And I think that a truly great story is both. It has writing that engages the reader but it also has believable characters and good conflict and it keeps all the story lines gathered together and resolves all of them in a satisfying manner. There aren’t incongruent scenes. (A problem I had with book 2 by a different author recently.) And you see the key parts on the page. (I happened to think the last Brad Thor book was one of the better ones he’d written recently until the last twenty pages or so when it skipped ahead a couple weeks and summarized how things ended. Like, what? That takes all the satisfaction away, thanks.)

I don’t think there’s one formula here. I can think of a dozen authors I think write well and can carry any story and they’re all different in how they do that. And I can think of another handful who don’t write so well but tell a story so riveting that you just have to keep going.

As a reader my personal dread is the person who writes well but tells horrible stories because I’ll keep reading even as I hate them for making me do so. It’s terrible to want to throw a book away but be drawn forward by the writing. I’d far rather read a good story with messy writing than an awful story with good writing.

Anyway. It’s something I think about and try to learn from although I clearly haven’t puzzled it all out just yet.

Defensive AMS Ads

Most of the AMS ads I’ve run over the past eighteen months or so have been for one purpose: to make money. I’ve run those ads as long as what I was earning on the books exceeded what I was spending for the ads, regardless of what the AMS dashboard might actually reflect at any given moment.

(I take the ad spend for a period and compare it to ebook and paperback sales as well as page reads for the time period to see if I’m net positive or net negative. And, yes, that’s a flawed approach because the page reads might be for a book that was borrowed six months before that, but you do what you can do and let go of the rest.)

Anyway.

That’s been my standard approach.

But I noticed a while back that Amazon was doing something very annoying and unpleasant. And that was placing one or more Sponsored Product ads above the actual search results on the Amazon page. Here’s a search I just did for CreateSpace:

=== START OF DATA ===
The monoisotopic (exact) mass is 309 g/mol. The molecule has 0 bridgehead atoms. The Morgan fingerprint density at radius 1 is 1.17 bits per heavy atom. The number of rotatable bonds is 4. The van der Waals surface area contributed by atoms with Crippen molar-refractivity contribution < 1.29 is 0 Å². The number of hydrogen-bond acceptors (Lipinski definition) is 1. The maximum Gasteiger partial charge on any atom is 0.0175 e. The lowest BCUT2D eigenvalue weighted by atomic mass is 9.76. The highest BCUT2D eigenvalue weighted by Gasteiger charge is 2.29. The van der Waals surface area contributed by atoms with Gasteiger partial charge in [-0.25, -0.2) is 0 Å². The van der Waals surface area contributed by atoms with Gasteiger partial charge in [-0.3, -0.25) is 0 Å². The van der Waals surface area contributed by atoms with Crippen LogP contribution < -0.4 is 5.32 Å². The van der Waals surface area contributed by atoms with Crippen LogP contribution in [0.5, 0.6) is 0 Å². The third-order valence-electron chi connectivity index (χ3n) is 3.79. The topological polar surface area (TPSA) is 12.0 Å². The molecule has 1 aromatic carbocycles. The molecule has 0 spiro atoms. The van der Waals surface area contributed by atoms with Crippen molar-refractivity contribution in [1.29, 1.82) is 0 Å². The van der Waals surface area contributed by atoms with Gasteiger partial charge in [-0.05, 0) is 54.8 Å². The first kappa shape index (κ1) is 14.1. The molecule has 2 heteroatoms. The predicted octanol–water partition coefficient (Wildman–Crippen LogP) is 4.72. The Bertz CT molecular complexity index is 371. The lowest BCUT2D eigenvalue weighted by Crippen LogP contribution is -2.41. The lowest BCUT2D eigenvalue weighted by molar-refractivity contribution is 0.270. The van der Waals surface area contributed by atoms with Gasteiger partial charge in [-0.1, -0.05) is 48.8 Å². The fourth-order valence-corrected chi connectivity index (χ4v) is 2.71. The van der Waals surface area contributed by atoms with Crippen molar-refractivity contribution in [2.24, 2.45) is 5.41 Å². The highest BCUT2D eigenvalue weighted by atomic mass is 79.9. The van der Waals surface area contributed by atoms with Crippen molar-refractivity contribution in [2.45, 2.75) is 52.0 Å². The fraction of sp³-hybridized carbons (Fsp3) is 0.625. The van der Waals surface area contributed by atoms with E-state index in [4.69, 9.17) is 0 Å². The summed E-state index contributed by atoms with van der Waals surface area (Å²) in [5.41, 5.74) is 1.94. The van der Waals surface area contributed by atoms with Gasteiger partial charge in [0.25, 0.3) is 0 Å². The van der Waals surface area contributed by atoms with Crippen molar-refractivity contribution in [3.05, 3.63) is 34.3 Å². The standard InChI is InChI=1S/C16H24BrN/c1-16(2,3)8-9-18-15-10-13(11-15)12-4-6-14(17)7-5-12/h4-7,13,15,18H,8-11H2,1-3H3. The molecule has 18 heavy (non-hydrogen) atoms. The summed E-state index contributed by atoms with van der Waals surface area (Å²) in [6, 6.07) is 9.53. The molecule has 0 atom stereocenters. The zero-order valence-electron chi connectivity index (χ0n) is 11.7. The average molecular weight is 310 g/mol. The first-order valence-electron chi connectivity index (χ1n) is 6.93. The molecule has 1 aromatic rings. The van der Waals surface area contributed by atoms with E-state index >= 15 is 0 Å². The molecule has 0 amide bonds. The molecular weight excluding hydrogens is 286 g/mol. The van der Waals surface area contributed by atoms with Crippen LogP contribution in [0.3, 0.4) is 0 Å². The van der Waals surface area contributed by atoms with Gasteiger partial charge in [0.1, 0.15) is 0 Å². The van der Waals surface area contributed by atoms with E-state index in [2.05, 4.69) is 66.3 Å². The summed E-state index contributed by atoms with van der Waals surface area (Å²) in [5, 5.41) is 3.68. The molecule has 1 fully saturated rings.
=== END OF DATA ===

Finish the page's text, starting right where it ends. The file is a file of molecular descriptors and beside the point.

Amazon CS search

See how the entry that’s showing is a Sponsored Product ad? You have to scroll down to see actual search results based on the term CreateSpace.

Note that that’s my ad and quite intentionally so. I had actually turned off AMS ads on that particular book because I was spending just a little bit more to run that ad than I was receiving back in sales and it’s not a big seller to start with.

But last week I told someone about this book and when they tried to find it on Amazon, they couldn’t. They used the title “CreateSpace for Beginners” and they used the author name “M.L. Humphrey.” Neither search brought up that book. I tested it, too, and same thing. I could not find a combination of book title and author name that brought the book up in a search result.

That’s the ugly truth of Amazon. They don’t provide a word-for-word search result. If you have a low selling title and you try to search for it by title and/or author, it won’t come up. Sometimes they’ll display no search results at all rather than display the book in question.

Which means that if you tell a friend about your book that isn’t selling well and they go to Amazon to find it, it’s quite possible they won’t. (This is not an issue with Barnes & Noble, by the way. Search there and this book comes right up.)

This is where running defensive AMS ads comes into play. You run an ad not to make a profit, but to at least have minimal visibility. Now, I don’t know that it will work all the time, but it did at least work this time. I now have ads running on all of my non-fiction titles even if those ads only have a handful of active keywords. And for each of those ads I have my book title as one of those keywords so that, hopefully, even if Amazon refuses to display my book as a search result they’ll still display it as an ad.

Sad, I know, that I have to do something like that just to get my book to show in a search result. But that’s the way it goes sometimes. (As I type this I’m thinking that I really need to make a more significant effort to direct traffic to any site other than Amazon, because, seriously, what a shit thing to do on their part.)

The other reason to run defensive AMS ads is because of that top spot on search results being an ad. One of my titles is selling very well right now and if you search for relevant keywords it’s number one or two in the search results. But there’s an ad that appears first. So even though people might see my listing and click on it, I want to have that top spot, too, so they don’t see someone else’s book in that first spot and buy it instead. Makes selling that book more expensive, but that’s the way it goes.

So, bottom line: If you have lower-selling books on Amazon it may be worth running an AMS ad to at least make sure that anyone who comes looking for your book will find it. And if you have a well-selling book on Amazon it may be worth running an AMS ad to own that top search result.